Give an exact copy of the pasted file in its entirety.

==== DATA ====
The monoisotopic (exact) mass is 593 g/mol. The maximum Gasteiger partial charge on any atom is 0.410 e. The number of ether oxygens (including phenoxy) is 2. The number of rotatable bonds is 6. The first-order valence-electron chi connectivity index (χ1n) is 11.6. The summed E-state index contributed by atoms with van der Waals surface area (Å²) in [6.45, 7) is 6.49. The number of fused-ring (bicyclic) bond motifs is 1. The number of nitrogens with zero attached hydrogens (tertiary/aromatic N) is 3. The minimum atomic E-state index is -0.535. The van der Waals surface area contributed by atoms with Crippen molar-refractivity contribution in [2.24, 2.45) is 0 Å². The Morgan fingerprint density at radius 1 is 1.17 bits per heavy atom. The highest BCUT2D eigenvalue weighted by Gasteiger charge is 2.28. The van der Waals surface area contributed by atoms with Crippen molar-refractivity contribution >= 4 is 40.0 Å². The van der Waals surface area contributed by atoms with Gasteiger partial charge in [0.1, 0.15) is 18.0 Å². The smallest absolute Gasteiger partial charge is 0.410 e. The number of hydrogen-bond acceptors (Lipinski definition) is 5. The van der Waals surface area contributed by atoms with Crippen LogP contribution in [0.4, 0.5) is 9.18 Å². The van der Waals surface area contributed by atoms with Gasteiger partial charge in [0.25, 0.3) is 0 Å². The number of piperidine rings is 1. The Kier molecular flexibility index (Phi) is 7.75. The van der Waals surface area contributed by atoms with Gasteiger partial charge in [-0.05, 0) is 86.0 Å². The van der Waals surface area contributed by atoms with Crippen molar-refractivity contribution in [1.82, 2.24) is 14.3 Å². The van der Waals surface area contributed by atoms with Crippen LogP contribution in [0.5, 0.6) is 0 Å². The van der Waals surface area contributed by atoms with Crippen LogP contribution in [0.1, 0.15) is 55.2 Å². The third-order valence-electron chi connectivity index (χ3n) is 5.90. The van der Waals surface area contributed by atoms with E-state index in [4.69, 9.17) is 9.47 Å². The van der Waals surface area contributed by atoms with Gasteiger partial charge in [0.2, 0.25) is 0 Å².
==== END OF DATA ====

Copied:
The monoisotopic (exact) mass is 593 g/mol. The maximum Gasteiger partial charge on any atom is 0.410 e. The number of ether oxygens (including phenoxy) is 2. The number of rotatable bonds is 6. The first-order valence-electron chi connectivity index (χ1n) is 11.6. The summed E-state index contributed by atoms with van der Waals surface area (Å²) in [6.45, 7) is 6.49. The number of fused-ring (bicyclic) bond motifs is 1. The number of nitrogens with zero attached hydrogens (tertiary/aromatic N) is 3. The minimum atomic E-state index is -0.535. The van der Waals surface area contributed by atoms with Crippen molar-refractivity contribution in [2.24, 2.45) is 0 Å². The Morgan fingerprint density at radius 1 is 1.17 bits per heavy atom. The highest BCUT2D eigenvalue weighted by Gasteiger charge is 2.28. The van der Waals surface area contributed by atoms with Crippen molar-refractivity contribution >= 4 is 40.0 Å². The van der Waals surface area contributed by atoms with Gasteiger partial charge in [0.1, 0.15) is 18.0 Å². The smallest absolute Gasteiger partial charge is 0.410 e. The number of hydrogen-bond acceptors (Lipinski definition) is 5. The van der Waals surface area contributed by atoms with Crippen LogP contribution in [0.4, 0.5) is 9.18 Å². The van der Waals surface area contributed by atoms with Gasteiger partial charge in [0.25, 0.3) is 0 Å². The number of piperidine rings is 1. The Kier molecular flexibility index (Phi) is 7.75. The van der Waals surface area contributed by atoms with Gasteiger partial charge in [-0.05, 0) is 86.0 Å². The van der Waals surface area contributed by atoms with Crippen molar-refractivity contribution in [1.82, 2.24) is 14.3 Å². The van der Waals surface area contributed by atoms with Crippen LogP contribution in [0.5, 0.6) is 0 Å². The van der Waals surface area contributed by atoms with Crippen LogP contribution in [0.1, 0.15) is 55.2 Å². The third-order valence-electron chi connectivity index (χ3n) is 5.90. The van der Waals surface area contributed by atoms with E-state index in [4.69, 9.17) is 9.47 Å². The van der Waals surface area contributed by atoms with Gasteiger partial charge in [0.2, 0.25) is 0 Å².